PCAOB Audit Chief Thomas Ray Steps Down

Ray helped design the Public Company Accounting Oversight Board's controversial original internal-controls standard.
David KatzFebruary 27, 2009

Thomas Ray, chief auditor and professional-standards director of the Public Company Accounting Oversight Board, will step down March 6 to return to the private sector, according to the PCAOB.

Ray was one of the board’s first professional staff members, having joined as deputy chief auditor in June 2003, soon after the PCAOB began operating. He played a key role in setting up the office of the chief auditor for the first incumbent, Douglas Carmichael, and was the board’s first deputy chief auditor. Ray was named chief auditor in February 2006.

Ray helped design board audit standards aimed at enabling public accountants to comply with Section 404 of the Sarbanes-Oxley Act of 2002, according to the board’s press release on his departure. That provision requires public companies to obtain audits of the effectiveness of their internal controls over financial reporting.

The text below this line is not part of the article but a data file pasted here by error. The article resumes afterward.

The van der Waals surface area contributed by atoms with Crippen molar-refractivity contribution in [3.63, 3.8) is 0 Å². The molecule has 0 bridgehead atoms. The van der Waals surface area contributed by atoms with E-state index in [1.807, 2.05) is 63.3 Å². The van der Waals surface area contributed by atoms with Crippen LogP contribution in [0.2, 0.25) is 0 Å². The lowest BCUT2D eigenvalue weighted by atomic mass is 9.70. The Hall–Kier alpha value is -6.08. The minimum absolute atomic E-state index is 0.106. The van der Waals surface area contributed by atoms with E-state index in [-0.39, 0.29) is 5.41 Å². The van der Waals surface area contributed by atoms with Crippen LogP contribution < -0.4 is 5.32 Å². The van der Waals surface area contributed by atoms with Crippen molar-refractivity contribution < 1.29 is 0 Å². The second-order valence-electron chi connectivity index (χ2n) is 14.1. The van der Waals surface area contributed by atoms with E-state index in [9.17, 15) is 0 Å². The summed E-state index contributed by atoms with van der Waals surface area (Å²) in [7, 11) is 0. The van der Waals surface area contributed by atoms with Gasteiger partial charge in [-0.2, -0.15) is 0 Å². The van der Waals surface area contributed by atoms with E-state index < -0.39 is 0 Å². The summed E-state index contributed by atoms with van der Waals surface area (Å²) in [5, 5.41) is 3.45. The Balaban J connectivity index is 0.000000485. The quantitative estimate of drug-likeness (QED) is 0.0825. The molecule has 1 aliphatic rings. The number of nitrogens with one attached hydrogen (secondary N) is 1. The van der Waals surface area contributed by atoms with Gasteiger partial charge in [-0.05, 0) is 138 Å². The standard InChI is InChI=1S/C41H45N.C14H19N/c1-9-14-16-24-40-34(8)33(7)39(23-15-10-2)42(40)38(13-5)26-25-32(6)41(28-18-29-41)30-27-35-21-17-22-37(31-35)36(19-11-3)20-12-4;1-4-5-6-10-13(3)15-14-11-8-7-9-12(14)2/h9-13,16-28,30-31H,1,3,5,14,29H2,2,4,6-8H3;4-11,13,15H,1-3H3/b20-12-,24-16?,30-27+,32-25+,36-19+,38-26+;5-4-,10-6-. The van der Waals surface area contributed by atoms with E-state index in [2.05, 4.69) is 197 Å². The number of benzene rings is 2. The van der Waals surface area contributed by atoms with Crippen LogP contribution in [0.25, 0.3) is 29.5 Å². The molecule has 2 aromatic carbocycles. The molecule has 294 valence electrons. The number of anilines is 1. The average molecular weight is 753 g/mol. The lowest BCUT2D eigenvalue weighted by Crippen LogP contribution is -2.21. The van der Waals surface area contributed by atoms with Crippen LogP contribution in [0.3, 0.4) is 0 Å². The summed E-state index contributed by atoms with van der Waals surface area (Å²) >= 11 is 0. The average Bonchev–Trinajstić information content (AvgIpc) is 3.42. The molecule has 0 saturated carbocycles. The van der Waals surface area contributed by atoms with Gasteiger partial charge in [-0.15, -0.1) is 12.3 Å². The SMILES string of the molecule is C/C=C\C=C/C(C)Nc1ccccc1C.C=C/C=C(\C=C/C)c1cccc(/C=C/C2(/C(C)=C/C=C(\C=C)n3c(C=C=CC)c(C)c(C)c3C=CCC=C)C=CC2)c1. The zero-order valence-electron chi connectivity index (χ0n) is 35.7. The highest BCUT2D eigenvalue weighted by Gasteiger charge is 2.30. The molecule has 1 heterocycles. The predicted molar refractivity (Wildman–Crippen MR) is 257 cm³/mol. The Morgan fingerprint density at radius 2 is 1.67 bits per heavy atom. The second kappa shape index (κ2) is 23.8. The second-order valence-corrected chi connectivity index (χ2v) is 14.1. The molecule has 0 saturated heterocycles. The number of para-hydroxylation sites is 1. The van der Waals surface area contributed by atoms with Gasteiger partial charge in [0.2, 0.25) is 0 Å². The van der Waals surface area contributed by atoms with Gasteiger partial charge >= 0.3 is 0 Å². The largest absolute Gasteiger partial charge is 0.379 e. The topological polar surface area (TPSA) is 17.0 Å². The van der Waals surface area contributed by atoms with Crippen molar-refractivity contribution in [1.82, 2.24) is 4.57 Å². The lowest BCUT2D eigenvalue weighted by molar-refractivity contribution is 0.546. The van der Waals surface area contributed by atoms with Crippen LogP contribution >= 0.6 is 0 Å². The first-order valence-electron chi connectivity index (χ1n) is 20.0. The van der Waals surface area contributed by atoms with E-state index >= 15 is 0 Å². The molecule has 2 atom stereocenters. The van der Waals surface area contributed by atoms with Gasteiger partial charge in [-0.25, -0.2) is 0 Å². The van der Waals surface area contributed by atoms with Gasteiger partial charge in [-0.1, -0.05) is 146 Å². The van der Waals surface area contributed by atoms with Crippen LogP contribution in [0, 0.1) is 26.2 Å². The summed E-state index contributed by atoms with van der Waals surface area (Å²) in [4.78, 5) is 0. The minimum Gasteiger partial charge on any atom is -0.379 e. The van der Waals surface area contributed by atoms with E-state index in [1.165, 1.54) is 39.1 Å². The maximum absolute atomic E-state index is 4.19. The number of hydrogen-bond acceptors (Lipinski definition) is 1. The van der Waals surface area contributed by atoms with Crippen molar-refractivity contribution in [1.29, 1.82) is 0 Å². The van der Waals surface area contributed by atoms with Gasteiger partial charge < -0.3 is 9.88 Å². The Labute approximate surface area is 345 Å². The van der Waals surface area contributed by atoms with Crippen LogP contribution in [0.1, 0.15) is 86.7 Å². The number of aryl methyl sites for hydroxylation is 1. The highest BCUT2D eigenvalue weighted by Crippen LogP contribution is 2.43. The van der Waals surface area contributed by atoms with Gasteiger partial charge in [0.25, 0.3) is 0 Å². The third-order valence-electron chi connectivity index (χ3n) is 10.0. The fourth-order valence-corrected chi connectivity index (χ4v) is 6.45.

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Originally called AS No. 2, the standard, along with Section 404, proved to be controversial. Executives, especially those working for small companies, complained that the provisions were too costly and burdensome. During Ray’s tenure, the audit standard was replaced by AS No. 5, another internal-controls standard that has drawn less controversy.   

Before joining the PCAOB, which was enacted by Sarbox in 2002 to oversee public accounting firms, Ray was a partner at KPMG LLP. Prior to that, he was director of auditing standards at the American Institute of Certified Public Accountants. The PCAOB’s first mission was to take over control of auditing standards from the AICPA.

Ray began his public accounting career with Grant Thornton LLP. Jennifer Rand, his deputy, will serve as acting chief auditor until a permanent appointment is made, according to the board.